Malatya Haber Busiest steakhouse in Missouri
Home News Livestock Crops Markets Hay, Range & Pasture Home & Family Classifieds Resources This Week's Journal
Agro-Culture Liquid Fertilizer



Farm Survey


AgriMartin
Journal Getaways


Reader Comment:
by Eliza Winters

"I think that the new emission standards are a great move. I think that the"....Read the story...
Join other discussions.

Busiest steakhouse in Missouri

Advertisement

By Doug Rich

For 11 days in August the busiest steakhouse in Missouri is not in St. Louis or Kansas City. That distinction belongs to the Beef House at the Missouri State Fair.

Patty Wood, who manages the Beef House along with her husband, Pat, said they serve 2,500 to 3,000 people a day during the fair.

The Beef House opened in 1982 as a way for the Missouri Cattlemen’s Association to showcase beef at the state fair.

“The line is out the door during our lunch and supper hours,” Wood said. “But if you are standing at the door you will be up at the counter in 15 minutes and we will have your steak ready for you.”

Volunteers from the county beef organizations around the state augment the small paid staff at the Beef House. Wood said 700 to 800 volunteers work at the Beef House during the 11 days of the fair. Patty Wood and her husband, who are cattle producers and MCA members themselves, started as volunteers. Pat Wood became a paid manager in 1994 and Patty Wood started as a paid cashier in 1995.

Months before the state fair begins, MCA staff members begin calling county organizations to find out if they plan to work at the Beef House and begin putting a schedule together. Generally a county brings 15 to 20 people for each four-hour shift. This year FFA chapters started volunteering to work at the Beef House.

Wood said some counties like to work on the same day every year. La Fayette County cattle producers like to work Thursday morning when all of the politicians are at the fair.

When volunteers arrive to work their shift they sign in, get an apron with their name, county and the time they get off are attached to the apron. They also receive a hat or visor to wear and a meal ticket. Wood does an orientation with each group to go over health regulations and job assignments before they begin their shift.

After the first group is trained in the morning they help train the next group that comes through. That process is repeated all day long as new volunteers arrive for their shift.

“We do what we can to make them successful at what ever job they choose,” Wood said. “If they are successful then the customers are satisfied. My staff and I are here to help them understand what their job is. We are repetitious in our instructions so the first customer and the very last customer get the same service right down to how much cheese we put on the salads.”

There are 25 workstations including those manned by paid staff. The meat cutters and chefs who cook the steaks are paid. It would be too hard and time consuming to train volunteer staff for those positions.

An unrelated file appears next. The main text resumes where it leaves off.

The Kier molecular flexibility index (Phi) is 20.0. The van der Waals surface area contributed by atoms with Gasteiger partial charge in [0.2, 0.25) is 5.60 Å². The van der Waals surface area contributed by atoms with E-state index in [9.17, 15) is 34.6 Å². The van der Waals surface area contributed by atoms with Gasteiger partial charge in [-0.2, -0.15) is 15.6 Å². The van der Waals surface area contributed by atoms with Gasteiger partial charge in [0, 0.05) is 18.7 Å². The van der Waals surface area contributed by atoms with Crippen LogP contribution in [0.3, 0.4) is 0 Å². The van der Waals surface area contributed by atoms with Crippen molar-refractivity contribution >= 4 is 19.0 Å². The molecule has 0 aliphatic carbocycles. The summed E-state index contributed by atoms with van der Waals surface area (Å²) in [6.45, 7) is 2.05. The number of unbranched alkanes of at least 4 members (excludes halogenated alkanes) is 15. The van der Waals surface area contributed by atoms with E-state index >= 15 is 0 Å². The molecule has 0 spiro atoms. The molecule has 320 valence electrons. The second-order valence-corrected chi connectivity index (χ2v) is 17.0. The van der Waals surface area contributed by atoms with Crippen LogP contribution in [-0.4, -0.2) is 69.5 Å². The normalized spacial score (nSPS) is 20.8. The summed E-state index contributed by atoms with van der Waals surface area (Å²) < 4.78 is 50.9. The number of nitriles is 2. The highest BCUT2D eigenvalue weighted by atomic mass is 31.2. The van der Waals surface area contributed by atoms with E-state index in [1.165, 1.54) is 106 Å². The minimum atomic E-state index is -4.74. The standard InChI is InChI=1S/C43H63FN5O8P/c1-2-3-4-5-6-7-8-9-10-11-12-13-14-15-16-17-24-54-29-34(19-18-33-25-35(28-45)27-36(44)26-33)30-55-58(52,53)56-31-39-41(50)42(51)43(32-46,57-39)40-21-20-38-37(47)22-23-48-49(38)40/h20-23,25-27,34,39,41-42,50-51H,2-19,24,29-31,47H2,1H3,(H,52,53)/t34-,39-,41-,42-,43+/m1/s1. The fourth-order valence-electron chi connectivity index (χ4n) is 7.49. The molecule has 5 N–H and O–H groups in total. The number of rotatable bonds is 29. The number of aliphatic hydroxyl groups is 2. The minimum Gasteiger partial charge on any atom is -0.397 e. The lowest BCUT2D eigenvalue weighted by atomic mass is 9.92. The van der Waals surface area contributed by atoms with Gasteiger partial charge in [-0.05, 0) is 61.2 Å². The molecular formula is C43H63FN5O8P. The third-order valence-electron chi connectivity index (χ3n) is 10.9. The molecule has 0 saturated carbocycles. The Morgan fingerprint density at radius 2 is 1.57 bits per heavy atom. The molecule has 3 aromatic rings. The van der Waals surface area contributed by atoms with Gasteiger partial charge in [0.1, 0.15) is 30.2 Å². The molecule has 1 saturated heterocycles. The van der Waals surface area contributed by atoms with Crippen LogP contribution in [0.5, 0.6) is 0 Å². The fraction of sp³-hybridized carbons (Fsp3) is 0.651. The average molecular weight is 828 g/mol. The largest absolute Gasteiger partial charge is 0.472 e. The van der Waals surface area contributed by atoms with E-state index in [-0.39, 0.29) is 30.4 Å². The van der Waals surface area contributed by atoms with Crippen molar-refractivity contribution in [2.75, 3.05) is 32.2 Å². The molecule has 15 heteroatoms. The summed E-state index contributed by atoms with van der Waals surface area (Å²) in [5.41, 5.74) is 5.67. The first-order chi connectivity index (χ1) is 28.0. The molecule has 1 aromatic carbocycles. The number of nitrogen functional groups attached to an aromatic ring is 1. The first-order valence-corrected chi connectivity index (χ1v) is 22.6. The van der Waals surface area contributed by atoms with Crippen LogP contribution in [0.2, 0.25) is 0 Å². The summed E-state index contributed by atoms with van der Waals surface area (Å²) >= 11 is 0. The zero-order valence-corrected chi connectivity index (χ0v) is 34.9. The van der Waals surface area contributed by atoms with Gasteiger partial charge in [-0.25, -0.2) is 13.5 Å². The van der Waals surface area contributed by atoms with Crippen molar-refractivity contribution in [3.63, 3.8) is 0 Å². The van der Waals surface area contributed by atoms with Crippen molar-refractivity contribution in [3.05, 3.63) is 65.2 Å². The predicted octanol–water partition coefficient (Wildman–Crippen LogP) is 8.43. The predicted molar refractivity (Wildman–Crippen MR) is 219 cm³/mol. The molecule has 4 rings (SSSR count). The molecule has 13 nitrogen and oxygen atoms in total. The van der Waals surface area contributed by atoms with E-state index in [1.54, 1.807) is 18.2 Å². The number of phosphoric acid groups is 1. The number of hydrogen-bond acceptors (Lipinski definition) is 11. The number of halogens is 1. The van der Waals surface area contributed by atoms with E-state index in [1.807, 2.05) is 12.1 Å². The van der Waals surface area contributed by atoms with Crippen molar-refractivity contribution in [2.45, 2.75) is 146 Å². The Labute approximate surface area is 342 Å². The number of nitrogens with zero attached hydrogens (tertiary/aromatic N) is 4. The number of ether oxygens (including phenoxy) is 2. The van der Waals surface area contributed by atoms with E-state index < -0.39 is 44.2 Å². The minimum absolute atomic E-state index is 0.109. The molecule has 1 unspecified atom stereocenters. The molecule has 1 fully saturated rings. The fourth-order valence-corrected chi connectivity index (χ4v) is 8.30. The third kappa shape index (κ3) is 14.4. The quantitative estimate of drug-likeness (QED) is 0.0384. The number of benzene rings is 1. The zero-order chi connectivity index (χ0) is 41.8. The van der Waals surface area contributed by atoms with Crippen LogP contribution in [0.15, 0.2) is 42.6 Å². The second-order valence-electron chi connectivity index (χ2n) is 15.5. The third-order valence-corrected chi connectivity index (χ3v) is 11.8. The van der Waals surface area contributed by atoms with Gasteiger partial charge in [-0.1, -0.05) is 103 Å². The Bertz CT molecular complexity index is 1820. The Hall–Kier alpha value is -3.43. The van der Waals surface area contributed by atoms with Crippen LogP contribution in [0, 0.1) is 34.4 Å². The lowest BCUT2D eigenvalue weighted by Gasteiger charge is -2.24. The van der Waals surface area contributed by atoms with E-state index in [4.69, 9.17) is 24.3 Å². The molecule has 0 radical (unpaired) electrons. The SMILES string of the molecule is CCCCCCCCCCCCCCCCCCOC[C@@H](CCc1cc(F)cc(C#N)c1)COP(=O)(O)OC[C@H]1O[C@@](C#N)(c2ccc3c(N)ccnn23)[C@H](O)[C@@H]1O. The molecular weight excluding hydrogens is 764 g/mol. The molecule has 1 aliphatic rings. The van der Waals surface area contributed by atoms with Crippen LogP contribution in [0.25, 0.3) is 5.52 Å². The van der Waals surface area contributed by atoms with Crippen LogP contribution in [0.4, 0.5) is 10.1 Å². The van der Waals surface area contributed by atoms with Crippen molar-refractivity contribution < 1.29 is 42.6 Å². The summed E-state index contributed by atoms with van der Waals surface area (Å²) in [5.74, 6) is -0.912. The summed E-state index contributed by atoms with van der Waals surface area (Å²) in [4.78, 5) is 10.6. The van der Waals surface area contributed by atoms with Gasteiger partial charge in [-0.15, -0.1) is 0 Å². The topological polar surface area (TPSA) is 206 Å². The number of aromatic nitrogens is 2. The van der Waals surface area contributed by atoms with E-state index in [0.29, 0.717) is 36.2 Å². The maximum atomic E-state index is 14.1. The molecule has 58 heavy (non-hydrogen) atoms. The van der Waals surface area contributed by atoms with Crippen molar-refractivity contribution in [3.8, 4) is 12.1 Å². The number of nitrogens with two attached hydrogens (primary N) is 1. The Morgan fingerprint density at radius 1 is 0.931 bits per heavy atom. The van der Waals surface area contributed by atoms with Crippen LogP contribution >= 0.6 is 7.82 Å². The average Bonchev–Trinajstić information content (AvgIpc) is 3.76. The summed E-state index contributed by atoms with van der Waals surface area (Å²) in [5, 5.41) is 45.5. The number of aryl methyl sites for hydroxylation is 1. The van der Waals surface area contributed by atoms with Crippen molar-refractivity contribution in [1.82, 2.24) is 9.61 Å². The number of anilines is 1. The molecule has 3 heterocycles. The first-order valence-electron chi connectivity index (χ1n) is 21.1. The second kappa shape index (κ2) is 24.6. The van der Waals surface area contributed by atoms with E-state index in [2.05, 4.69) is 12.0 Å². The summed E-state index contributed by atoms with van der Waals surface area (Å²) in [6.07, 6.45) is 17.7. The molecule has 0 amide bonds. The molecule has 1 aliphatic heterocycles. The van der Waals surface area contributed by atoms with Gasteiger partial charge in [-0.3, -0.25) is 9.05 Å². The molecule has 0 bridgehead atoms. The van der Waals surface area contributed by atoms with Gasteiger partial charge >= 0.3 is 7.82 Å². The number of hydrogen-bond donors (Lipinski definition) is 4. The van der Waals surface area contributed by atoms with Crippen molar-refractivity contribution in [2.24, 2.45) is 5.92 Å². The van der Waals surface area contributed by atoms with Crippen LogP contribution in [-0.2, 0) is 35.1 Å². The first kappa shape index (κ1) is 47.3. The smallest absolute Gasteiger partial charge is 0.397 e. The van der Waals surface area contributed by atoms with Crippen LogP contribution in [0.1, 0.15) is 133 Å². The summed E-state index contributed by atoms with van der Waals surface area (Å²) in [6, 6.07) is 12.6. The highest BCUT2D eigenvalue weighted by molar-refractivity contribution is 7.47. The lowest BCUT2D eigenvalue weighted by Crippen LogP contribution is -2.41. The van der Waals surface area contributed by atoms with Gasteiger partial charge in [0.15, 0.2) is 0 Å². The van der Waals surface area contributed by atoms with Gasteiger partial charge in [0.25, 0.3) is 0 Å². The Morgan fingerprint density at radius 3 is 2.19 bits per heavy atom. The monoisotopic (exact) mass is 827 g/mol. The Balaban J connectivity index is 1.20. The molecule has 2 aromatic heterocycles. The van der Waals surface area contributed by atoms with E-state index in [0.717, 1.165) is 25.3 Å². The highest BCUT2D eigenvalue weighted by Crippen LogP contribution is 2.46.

“You can’t feed 3,000 people unless there is someone at each station,” Wood said.

Improvements are made to the Beef House every year but two major additions have been added since 1982. Wood said they realized that the long lines waiting to get into the Beef House were a problem for people who worked at the fair and could not spend an hour waiting for their lunch or dinner. They needed a way to serve good beef to these people without the long line. The solution was the Depot, a sandwich shop that is located in a separate building behind the Beef House. The Depot only serves sandwiches and chips but there is no waiting.

Eight years ago they turned the space between the Beef House and a building sponsored by the Missouri Beef Industry into a covered patio. The Missouri CattleWomen uses this building for cooking demonstrations and beef promotions. For years this space was just a gravel lot but MCA added a roof, a floor and picnic tables to make it into an outdoor patio area. Customers can order food from the Beef House or the Depot and take it over to the patio.

Like any other busy steakhouses, this one is all about the beef. Patty Wood said they get their beef from the Performance Food Group in St. Louis, Mo. PFG starts looking for beef that meets Beef House specifications early in the spring to make sure they have an adequate supply. PFG sources quality meat throughout the central region for sale at the Beef House.

The menu includes a 10-ounce rib eye steak dinner, a 5-ounce rib eye steak dinner, 5-ounce rib eye sandwich on a hoagie bun, a barbecue sandwich, beef burger, and all-beef hotdog. Wood said the steaks are tender enough to cut with a plastic knife.

The next time you visit the Missouri State Fair stop by the Beef House for a great steak dinner, but be prepared to stand in line. This will give you time to visit with the cattlemen who volunteer there and learn about beef production in Missouri.

Doug Rich can be reached by phone at 785-749-5304, or by email at richhpj@aol.com.

Date: 9/09/2013



Google
 
Web hpj.com

Copyright 1995-2014.  High Plains Publishers, Inc.  All rights reserved.  Any republishing of these pages, including electronic reproduction of the editorial archives or classified advertising, is strictly prohibited. If you have questions or comments you can reach us at
High Plains Journal 1500 E. Wyatt Earp Blvd., P.O. Box 760, Dodge City, KS 67801 or call 1-800-452-7171. Email: webmaster@hpj.com

 

Archives Search







Inside Futures

Editorial Archives

Browse Archives